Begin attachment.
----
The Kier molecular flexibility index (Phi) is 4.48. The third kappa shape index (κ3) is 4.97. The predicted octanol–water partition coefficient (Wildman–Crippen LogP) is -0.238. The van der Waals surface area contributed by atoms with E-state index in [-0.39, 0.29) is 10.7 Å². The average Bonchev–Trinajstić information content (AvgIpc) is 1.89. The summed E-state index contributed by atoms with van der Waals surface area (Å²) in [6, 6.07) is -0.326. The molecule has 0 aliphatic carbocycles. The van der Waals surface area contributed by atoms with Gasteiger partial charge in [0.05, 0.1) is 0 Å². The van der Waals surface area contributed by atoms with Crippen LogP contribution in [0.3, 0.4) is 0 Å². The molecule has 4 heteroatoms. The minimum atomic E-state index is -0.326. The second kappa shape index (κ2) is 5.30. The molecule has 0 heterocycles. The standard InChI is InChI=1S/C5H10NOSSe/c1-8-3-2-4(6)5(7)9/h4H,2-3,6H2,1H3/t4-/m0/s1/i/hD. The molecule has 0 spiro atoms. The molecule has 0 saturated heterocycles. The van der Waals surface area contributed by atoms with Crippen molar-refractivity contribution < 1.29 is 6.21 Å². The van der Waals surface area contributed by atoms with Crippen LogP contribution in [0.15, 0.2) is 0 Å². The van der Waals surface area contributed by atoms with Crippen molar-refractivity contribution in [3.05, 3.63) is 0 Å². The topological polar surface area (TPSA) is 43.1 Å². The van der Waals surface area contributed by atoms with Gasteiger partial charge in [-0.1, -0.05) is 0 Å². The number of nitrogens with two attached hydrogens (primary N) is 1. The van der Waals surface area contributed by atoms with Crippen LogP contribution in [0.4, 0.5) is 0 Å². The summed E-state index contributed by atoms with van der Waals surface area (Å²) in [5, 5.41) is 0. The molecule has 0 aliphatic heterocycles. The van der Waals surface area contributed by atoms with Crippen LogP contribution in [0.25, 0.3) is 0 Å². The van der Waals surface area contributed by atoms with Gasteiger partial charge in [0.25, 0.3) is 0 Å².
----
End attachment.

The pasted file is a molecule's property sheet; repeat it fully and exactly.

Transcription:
The Kier molecular flexibility index (Phi) is 4.48. The third kappa shape index (κ3) is 4.97. The predicted octanol–water partition coefficient (Wildman–Crippen LogP) is -0.238. The van der Waals surface area contributed by atoms with E-state index in [-0.39, 0.29) is 10.7 Å². The average Bonchev–Trinajstić information content (AvgIpc) is 1.89. The summed E-state index contributed by atoms with van der Waals surface area (Å²) in [6, 6.07) is -0.326. The molecule has 0 aliphatic carbocycles. The van der Waals surface area contributed by atoms with Gasteiger partial charge in [0.05, 0.1) is 0 Å². The van der Waals surface area contributed by atoms with Crippen LogP contribution in [0.3, 0.4) is 0 Å². The molecule has 4 heteroatoms. The minimum atomic E-state index is -0.326. The second kappa shape index (κ2) is 5.30. The molecule has 0 heterocycles. The standard InChI is InChI=1S/C5H10NOSSe/c1-8-3-2-4(6)5(7)9/h4H,2-3,6H2,1H3/t4-/m0/s1/i/hD. The molecule has 0 spiro atoms. The molecule has 0 saturated heterocycles. The van der Waals surface area contributed by atoms with Crippen molar-refractivity contribution < 1.29 is 6.21 Å². The van der Waals surface area contributed by atoms with Crippen LogP contribution in [0.15, 0.2) is 0 Å². The van der Waals surface area contributed by atoms with Crippen molar-refractivity contribution in [3.05, 3.63) is 0 Å². The topological polar surface area (TPSA) is 43.1 Å². The van der Waals surface area contributed by atoms with Gasteiger partial charge in [-0.1, -0.05) is 0 Å². The number of nitrogens with two attached hydrogens (primary N) is 1. The van der Waals surface area contributed by atoms with Crippen LogP contribution in [0.4, 0.5) is 0 Å². The summed E-state index contributed by atoms with van der Waals surface area (Å²) in [5, 5.41) is 0. The molecule has 0 aliphatic heterocycles. The van der Waals surface area contributed by atoms with Crippen LogP contribution in [0.25, 0.3) is 0 Å². The van der Waals surface area contributed by atoms with Gasteiger partial charge in [0.25, 0.3) is 0 Å².